A Depression-era working girl goes from ugly duckling to graceful swan, and wish-fulfillment reigns in "Beauty and the Boss," a sometimes racy pre-Production Code comedy. Marian Marsh portrays the emerging beauty and Warren William is the boss.
Bank executive Josef von Ullrich should be paying attention to the figures in the company ledgers, not the figure of the pretty stenographer sitting alongside his desk. So he fires her and ultimately hires an efficient mouse of a young woman who is plain, practical and will always strike the right keys. What's more, Josef knows she will never become an attractive distraction to him. But the wallflower is about to blossom.
A Depression-era working girl goes from ugly duckling to graceful swan, and wish-fulfillment reigns in Beauty and the Boss, a sometimes racy pre-Production Code comedy. Marian Marsh portrays the emerging beauty and Warren William is the boss in this second and last pairing of the stars of Under 18.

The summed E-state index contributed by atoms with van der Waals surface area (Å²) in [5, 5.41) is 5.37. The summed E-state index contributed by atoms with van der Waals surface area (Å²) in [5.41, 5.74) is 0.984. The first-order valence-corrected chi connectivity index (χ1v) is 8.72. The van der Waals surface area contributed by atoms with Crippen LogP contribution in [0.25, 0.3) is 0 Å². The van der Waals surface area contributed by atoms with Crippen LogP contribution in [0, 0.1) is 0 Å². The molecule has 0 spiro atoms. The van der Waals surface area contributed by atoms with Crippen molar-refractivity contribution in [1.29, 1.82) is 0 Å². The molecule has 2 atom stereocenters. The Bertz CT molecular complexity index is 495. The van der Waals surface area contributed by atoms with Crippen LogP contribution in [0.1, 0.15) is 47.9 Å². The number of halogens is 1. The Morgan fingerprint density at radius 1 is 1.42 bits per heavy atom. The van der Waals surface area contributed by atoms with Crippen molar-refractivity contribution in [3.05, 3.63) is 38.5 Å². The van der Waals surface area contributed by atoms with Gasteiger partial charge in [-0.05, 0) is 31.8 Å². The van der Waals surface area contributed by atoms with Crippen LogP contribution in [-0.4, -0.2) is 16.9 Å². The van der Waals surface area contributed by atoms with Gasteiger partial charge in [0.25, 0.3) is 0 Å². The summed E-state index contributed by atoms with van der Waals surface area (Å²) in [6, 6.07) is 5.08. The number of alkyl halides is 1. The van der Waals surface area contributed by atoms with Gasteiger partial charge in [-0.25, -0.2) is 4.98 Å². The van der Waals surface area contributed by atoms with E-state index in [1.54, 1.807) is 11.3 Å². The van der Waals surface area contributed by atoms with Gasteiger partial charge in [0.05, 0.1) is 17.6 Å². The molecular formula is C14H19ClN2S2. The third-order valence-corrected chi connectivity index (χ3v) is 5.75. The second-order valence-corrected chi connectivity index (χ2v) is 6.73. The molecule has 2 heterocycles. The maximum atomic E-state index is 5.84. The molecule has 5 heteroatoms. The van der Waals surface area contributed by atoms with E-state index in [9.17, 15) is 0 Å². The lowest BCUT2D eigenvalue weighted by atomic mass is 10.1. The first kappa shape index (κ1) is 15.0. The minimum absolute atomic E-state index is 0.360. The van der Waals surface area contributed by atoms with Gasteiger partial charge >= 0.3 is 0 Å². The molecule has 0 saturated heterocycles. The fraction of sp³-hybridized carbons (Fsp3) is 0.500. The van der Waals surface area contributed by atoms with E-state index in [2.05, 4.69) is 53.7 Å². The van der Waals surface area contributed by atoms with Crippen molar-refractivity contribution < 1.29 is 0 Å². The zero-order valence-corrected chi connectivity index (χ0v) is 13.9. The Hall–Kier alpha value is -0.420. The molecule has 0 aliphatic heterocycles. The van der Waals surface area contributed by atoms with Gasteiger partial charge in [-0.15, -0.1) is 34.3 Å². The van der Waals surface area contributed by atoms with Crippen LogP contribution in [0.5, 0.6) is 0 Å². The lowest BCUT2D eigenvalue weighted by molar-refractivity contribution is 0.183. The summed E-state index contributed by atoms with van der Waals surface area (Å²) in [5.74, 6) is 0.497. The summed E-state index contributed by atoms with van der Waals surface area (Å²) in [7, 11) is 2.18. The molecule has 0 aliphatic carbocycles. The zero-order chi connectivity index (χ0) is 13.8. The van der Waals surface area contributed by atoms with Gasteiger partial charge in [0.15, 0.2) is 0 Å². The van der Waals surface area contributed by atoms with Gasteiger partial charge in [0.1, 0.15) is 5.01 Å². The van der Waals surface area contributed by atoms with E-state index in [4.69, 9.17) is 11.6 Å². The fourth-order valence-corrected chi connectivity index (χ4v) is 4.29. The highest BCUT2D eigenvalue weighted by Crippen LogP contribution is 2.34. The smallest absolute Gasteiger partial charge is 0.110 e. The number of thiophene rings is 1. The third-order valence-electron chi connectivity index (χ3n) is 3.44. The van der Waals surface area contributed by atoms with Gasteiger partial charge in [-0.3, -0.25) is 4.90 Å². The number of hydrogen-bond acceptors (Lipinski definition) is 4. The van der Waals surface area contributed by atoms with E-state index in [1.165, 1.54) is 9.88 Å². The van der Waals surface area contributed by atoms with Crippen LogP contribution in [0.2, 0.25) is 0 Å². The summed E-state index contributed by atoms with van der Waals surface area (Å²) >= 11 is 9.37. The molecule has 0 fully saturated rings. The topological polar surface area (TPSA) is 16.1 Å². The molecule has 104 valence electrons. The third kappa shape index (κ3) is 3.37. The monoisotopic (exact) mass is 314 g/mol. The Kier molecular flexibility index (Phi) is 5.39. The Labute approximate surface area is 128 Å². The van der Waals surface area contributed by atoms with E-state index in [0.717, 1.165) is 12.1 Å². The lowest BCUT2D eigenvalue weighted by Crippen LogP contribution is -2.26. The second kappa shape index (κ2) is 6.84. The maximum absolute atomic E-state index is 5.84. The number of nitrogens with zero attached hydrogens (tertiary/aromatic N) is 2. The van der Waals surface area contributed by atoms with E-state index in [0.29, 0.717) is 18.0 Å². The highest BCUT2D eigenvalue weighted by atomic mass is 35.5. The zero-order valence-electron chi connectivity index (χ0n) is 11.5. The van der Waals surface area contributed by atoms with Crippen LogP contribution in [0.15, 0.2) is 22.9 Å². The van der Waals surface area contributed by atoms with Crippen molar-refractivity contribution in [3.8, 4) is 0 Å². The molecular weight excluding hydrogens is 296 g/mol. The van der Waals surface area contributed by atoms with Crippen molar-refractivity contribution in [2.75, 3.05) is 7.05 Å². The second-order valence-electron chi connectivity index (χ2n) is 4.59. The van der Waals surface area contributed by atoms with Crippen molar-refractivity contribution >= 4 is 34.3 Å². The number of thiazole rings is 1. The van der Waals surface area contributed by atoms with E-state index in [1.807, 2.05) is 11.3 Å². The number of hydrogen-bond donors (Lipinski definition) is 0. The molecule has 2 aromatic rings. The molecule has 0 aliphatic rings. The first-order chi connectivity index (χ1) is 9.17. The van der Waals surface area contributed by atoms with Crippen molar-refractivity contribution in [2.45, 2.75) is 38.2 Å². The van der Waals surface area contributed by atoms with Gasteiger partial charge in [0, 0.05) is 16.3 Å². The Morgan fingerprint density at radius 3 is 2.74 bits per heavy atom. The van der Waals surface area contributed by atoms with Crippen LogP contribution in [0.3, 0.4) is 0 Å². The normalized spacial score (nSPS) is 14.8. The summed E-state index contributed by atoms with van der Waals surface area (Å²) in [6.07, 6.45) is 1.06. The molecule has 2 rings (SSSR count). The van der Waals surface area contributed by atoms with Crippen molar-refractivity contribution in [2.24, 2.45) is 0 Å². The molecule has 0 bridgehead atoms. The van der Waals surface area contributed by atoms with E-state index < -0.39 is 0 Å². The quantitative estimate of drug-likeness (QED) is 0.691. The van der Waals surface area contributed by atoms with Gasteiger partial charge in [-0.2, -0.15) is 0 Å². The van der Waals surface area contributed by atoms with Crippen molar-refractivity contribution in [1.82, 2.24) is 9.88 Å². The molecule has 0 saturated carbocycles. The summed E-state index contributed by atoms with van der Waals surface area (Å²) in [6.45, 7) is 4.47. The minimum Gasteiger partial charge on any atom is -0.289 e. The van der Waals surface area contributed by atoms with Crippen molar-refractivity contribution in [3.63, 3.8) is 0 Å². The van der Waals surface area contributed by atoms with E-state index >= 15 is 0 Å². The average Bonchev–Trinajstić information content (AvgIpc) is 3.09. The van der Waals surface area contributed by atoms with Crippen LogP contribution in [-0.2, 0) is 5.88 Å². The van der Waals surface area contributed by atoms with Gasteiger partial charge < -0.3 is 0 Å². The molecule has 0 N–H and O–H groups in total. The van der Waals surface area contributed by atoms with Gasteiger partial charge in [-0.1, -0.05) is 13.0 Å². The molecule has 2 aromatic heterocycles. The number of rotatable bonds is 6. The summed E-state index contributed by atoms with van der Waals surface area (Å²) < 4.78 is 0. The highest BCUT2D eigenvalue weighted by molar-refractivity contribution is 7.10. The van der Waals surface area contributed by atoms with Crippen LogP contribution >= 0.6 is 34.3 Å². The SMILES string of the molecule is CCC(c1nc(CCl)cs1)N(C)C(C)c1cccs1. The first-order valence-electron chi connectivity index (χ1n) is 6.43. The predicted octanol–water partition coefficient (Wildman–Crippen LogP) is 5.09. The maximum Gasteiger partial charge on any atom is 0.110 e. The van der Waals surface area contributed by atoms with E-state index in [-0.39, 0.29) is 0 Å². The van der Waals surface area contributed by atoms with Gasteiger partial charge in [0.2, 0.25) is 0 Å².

The old reliable Paul Frank/Ladislaus Fodor stage play The Church Mouse was streamlined for the movies in the form of BEAUTY AND THE BOSS. The "beauty" is fetching Marian Marsh, a stenographer in a staid Viennese financial institution. The "boss" is Warren William, a wealthy baron with a habit of dallying with pretty girls, then letting them down gently. But Marsh, who has a Cinderella complex, isn't about to be cast aside. The diffident Charles Butterworth injects a few genuine laughs into the pat and predictable proceedings.
This product is made-on-demand by the manufacturer using DVD-R recordable media.
Almost all DVD players can play DVD-Rs (except for some older models made before 2000) -
please consult your owner's manual for formats compatible with your player.
These DVD-Rs may not play on all computers or DVD player/recorders.
To address this, the manufacturer recommends viewing this product on a DVD player
that does not have recording capability.